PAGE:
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June 24, 2017

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Philippine bases treaty to up US arms sales

The proposed Philippines-U.S. bases access accord should be scrutinized for its hidden motives, to remove chaff from grain. The agreement will chain the Philippines as a permanent station for bolstering America's military presence in Asia-Pacific and its arms trade. Building the Philippines' "minimum deterrence capability" in territorial feuds with China and ensuring a U.S. shield against external aggression are just sound bytes. The corporate agenda is concealed by security objectives.

Bases access was raised by Defence Secretary Voltaire Gazmin last year and again early this year in response to the territorial tensions with China in the West Philippine Sea and the North Korean missile crisis. This month, Philippine President Benigno Aquino III confirmed bilateral talks with the United States on the bases access accord. He said bases access is also open to Japan, which has its own territorial row with China.

To be clear, bases access is not the Philippines' plan. Air/sea access is required by the Pentagon's "pivot to Asia" or rebalancing strategy, which repositions 60 percent of America's global armed force to Asia by 2020, with Southeast Asia as a specific thrust.

The strategy of keeping U.S. supremacy in the region in the 21st century protects increased U.S. investments and trade in Asia — the world's leading economy — and minimizes China's economic footprint while containing its maritime power to its national boundaries. Big budget allocations boost U.S. air/sea power. Defense partnerships and air/sea access with the Philippines, Japan, South Korea, Australia, Thailand and other countries are refitted for Pentagon's geostrategic goals.

But that is just one side of the truth. The other is that the Pentagon and its global military architecture are linked to America's arms manufacturers led by Lockheed Martin, Boeing, and Raytheon. Big chunks of its yearly budget — US$600 billion in 2013 — go to defense contracts. U.S. Navy and Air Force allocations are prioritized to support air/sea power rebalancing. Thus, the pivot strategy secures corporate war profits; it offsets the reduction of the arms manufacturers' profits due to troop withdrawals in the Middle East and a slowdown in European arms-buying.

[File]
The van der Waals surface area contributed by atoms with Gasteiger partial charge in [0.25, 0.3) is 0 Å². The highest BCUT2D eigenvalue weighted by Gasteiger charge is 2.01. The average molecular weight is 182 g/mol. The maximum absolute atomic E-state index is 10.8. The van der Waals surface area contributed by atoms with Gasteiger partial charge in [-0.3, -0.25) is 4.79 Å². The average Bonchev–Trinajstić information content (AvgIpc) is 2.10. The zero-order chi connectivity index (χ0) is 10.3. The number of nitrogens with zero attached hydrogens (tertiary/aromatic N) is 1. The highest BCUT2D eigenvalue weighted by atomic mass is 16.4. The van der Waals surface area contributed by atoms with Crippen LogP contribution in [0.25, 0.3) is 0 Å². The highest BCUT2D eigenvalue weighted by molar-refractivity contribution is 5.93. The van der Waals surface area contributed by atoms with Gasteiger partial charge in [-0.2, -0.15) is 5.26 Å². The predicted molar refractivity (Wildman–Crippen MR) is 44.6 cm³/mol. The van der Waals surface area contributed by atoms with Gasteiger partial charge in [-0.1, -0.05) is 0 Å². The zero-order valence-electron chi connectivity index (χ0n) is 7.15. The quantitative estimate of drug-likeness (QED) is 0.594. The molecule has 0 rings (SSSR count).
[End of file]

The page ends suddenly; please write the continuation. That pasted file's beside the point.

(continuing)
Arms production is inextricably linked to naval and air access agreements as well as war exercises. Adm. Samuel J. Locklear, commander of the U.S. Pacific Command, said rebalancing needs arms to modernize U.S. treaty alliances. Predictably, the Aerospace Industries Association, the trade group of leading arms manufacturers, says that the pivot "will result in growing opportunities for our industry to help equip our friends."

Indeed, multibillion-dollar defense contracts sustain the Pacific Fleet's 200-plus ships (including 11 carriers), 2,000 aircraft, and 250,000 sailors and marines. In 2011, U.S. corporations cornered US$66.3 billion (75 percent) of the US$85-billion global arms trade, with the bulk going to Asia Pacific — rising by 5.4 percent in 2011-2012. This year, the U.S. war industry plans to sell US$1.2-billion spy drones to South Korea, Australia and Singapore, and to Japan, US$421-million guided-missile destroyers, land-based X-Band radar systems, and US$5-billion F-35 fighter jets.

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